It was better in the jungle, but the route down from Sangay is very isolated, and the few houses that are in place are guarded by wild dogs.
Confronting them has not been easy. The route at the eastof the country extends between 1000 and 2000 mt and crosses indigenous communities and small towns, in a constant ups and downs, it demand the biggest effort constantly. But people are very friendly, on several times I was invited to lunch or to take my purchase without paying.
When I arrived in Loja, Andres received me who led the EC Cicloviajeros group, which not only promotes cycling trips with panniers, but the use of bicycles in the city through #MasaCriticaLoja. During those days Andres and Esteban had a booth at the Loja Fair and let me also expose my bike to sell my documentary. During 2014 both left their jobs and made a trip of several months to get to the World Cup in Brazil, getting sponsorships and being chroniclers for a television channel. My congratulations to the excellent organization of the project that has marked their lives.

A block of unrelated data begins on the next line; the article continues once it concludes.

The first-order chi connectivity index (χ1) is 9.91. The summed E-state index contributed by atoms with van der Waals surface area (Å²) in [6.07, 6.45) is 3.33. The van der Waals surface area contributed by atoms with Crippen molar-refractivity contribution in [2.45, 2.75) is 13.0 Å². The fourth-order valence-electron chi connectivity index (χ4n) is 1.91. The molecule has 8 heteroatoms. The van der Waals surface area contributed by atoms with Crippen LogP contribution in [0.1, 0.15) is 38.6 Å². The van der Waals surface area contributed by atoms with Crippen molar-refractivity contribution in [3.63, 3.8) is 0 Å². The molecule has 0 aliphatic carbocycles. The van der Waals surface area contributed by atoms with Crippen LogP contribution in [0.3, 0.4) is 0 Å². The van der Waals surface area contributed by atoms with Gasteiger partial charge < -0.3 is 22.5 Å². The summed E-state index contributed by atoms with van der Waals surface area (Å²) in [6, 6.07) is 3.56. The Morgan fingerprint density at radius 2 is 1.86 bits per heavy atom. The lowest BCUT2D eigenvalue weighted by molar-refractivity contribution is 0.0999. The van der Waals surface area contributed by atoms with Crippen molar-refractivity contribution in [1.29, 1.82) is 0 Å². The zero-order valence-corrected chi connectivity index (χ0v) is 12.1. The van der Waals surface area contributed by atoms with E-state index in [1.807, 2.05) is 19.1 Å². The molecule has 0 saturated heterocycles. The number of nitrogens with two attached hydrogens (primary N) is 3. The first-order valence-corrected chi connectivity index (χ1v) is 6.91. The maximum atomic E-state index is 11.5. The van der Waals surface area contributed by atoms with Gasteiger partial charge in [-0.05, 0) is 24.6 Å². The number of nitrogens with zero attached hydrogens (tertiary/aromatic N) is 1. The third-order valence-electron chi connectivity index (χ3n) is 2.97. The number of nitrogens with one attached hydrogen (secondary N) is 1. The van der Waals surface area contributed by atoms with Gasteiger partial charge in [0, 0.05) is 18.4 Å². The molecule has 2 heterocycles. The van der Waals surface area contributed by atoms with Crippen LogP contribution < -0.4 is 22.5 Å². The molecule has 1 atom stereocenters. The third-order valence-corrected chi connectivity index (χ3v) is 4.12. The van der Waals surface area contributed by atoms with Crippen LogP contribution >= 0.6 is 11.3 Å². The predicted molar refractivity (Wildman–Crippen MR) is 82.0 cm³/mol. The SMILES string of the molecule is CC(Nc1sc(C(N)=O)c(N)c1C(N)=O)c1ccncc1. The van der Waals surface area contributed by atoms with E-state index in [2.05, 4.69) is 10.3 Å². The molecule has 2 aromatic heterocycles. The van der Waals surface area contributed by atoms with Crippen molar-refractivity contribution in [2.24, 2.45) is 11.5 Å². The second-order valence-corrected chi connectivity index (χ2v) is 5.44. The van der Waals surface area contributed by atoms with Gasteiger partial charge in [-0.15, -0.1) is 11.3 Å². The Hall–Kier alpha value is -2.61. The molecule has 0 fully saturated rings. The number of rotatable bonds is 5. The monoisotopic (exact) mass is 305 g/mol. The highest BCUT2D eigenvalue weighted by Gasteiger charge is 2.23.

From Loja the last leg of my trip to Ecuador continued to the south. From Vilcabamba the 35 km route climbs relentlessly, to almost 3000 mt of altitude. I hit the moor again with rain and very cold, where I grabbed a leg cramp that wont let me even get off the bike. It took me 10 minutes to do so, and another 20 to walk again. I had a ball the size of a golf ball on my right hamstring. I reached the mountain pass dragging the bike, completely soaked, shivering and wondering why I do what I do. Up there I felt more alone than ever. I really need someone to help me, but there were no cars passing through. Fortunately the road went downhill for about 30 or 40 km, where I could finally find a hotel to rest.
In the last 80 km to the border the dirt road was a nightmare, with many stones and slopes that are disrespectful to the cyclist. It took me two days to do it, and I suffered as a beast of burden because I was longer dragging the bicycle than pedaling. “ I travel for 14 years now”, I thougth. As a few times on my trip I began to feel that it´s time to go home.